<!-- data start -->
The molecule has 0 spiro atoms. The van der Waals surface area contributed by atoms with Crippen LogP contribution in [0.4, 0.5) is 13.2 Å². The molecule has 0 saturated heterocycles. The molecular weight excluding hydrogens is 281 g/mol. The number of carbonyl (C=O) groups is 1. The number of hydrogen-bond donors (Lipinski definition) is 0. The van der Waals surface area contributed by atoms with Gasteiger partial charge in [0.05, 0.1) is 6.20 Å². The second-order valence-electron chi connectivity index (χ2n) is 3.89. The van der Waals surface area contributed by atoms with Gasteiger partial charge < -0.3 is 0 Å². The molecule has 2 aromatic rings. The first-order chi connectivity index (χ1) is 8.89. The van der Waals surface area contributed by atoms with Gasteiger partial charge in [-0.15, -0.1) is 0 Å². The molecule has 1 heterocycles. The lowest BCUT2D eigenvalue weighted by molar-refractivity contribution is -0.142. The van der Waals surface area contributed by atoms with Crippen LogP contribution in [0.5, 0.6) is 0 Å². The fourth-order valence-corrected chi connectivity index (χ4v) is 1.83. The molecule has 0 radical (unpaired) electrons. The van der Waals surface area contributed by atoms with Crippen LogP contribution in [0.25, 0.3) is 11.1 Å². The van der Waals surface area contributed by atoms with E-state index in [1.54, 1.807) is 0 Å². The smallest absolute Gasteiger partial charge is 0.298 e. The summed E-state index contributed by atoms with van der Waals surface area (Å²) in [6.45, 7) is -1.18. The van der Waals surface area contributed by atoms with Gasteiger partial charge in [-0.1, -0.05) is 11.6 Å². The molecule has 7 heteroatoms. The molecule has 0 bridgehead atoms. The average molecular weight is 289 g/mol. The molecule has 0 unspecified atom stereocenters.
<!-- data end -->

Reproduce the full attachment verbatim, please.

The molecule has 0 spiro atoms. The van der Waals surface area contributed by atoms with Crippen LogP contribution in [0.4, 0.5) is 13.2 Å². The molecule has 0 saturated heterocycles. The molecular weight excluding hydrogens is 281 g/mol. The number of carbonyl (C=O) groups is 1. The number of hydrogen-bond donors (Lipinski definition) is 0. The van der Waals surface area contributed by atoms with Gasteiger partial charge in [0.05, 0.1) is 6.20 Å². The second-order valence-electron chi connectivity index (χ2n) is 3.89. The van der Waals surface area contributed by atoms with Gasteiger partial charge < -0.3 is 0 Å². The molecule has 2 aromatic rings. The first-order chi connectivity index (χ1) is 8.89. The van der Waals surface area contributed by atoms with Gasteiger partial charge in [-0.15, -0.1) is 0 Å². The molecule has 1 heterocycles. The lowest BCUT2D eigenvalue weighted by molar-refractivity contribution is -0.142. The van der Waals surface area contributed by atoms with Crippen LogP contribution in [0.5, 0.6) is 0 Å². The fourth-order valence-corrected chi connectivity index (χ4v) is 1.83. The molecule has 0 radical (unpaired) electrons. The van der Waals surface area contributed by atoms with Crippen LogP contribution in [0.25, 0.3) is 11.1 Å². The van der Waals surface area contributed by atoms with E-state index in [1.54, 1.807) is 0 Å². The smallest absolute Gasteiger partial charge is 0.298 e. The summed E-state index contributed by atoms with van der Waals surface area (Å²) in [6.45, 7) is -1.18. The van der Waals surface area contributed by atoms with Gasteiger partial charge in [-0.1, -0.05) is 11.6 Å². The molecule has 7 heteroatoms. The molecule has 0 bridgehead atoms. The average molecular weight is 289 g/mol. The molecule has 0 unspecified atom stereocenters.